Entering my week with a Leaf, I thought the range criticism was just the noisome combination of knee-jerk internal combustion lovers and the inevitable oil company plot to keep the public hooked on dino-juice. And I still think these are elements, but I must confess it's a more serious criticism than I'd realized.
I discovered as much a few weeks back when the East Coast was slammed with an October surprise of a freak snowstorm. Lights, action, reversing camera: While I prepare to drive back to the burbs one Saturday morning after a night in New York City, it started to snow. So I put on the wipers…and an indicated 45 mile remaining range instantly shrank below 40. Then I put on the heater and the defroster and drove a few miles and it was down to 25 miles. Headlights took it down a little further. And suddenly I was technically out of range of home. Where, being a dope, I'd left my charger. Not that this mattered much, because for the charger to have any utility, (no pun intended,) first I'd have had to find a place to plug it in, and then I'd have to spend the rest of the day and part of the night cooling my heels before setting off back home.
While a feint wisp of nervous perspiration might have been detected on my brow, I was able to keep it in perspective, because I surmised (rightly, it turned out,) that I could grow available range by leaving the highway and 60 mph speeds behind, for secondary roads, 30 mph speeds, and periods of no wipers, defrosters or headlights. While this was sub-optimal from a safety standpoint, at least we would make it home.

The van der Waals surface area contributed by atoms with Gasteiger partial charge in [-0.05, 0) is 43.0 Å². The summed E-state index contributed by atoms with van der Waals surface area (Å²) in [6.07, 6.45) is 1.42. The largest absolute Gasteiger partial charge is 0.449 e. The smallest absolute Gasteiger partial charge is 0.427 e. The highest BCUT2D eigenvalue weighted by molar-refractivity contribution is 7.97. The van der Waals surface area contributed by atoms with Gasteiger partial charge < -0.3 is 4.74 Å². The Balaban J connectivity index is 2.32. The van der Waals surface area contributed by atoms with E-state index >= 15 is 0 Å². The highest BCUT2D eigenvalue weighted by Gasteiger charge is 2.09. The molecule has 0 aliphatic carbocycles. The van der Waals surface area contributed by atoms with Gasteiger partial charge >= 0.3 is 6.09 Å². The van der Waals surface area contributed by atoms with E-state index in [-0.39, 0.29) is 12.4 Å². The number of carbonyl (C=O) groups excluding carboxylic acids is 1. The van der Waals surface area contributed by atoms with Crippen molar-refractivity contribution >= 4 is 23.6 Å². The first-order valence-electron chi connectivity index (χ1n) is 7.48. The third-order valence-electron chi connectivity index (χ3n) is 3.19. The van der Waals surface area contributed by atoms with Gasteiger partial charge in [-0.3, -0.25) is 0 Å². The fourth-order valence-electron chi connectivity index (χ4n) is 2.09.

But my family members, green wannabes who'd only moments earlier been applauding me for hauling their proletarian asses around sans essence, were suddenly calling me a raving sociopathic dipstick for willfully putting their lives in jeopardy, blithely running the risk that we might run out of juice miles -- ok, maybe only four or five miles -- from home. In the end we made it, with four miles of charge to spare. But range anxiety had turned into range rage and I spent the rest of the weekend in the doghouse. If I bought a Nissan Leaf now, I'd probably need to plan on sleeping in it, too.
Which is an over-reaction on the part of my loved ones, I think, though it does bring me back to my original point -- the biggest problem with electric cars is range. If you travel mostly short distances, or if you own one or two or three other cars, or if you don't mind walking, the Leaf is for you. Once charging stations are widely available, once charging times are reduced -- bring on the flash chargers --things change mightily. But for now, this one's for early adopting types, the resolutely unattached and the emphatically unscheduled.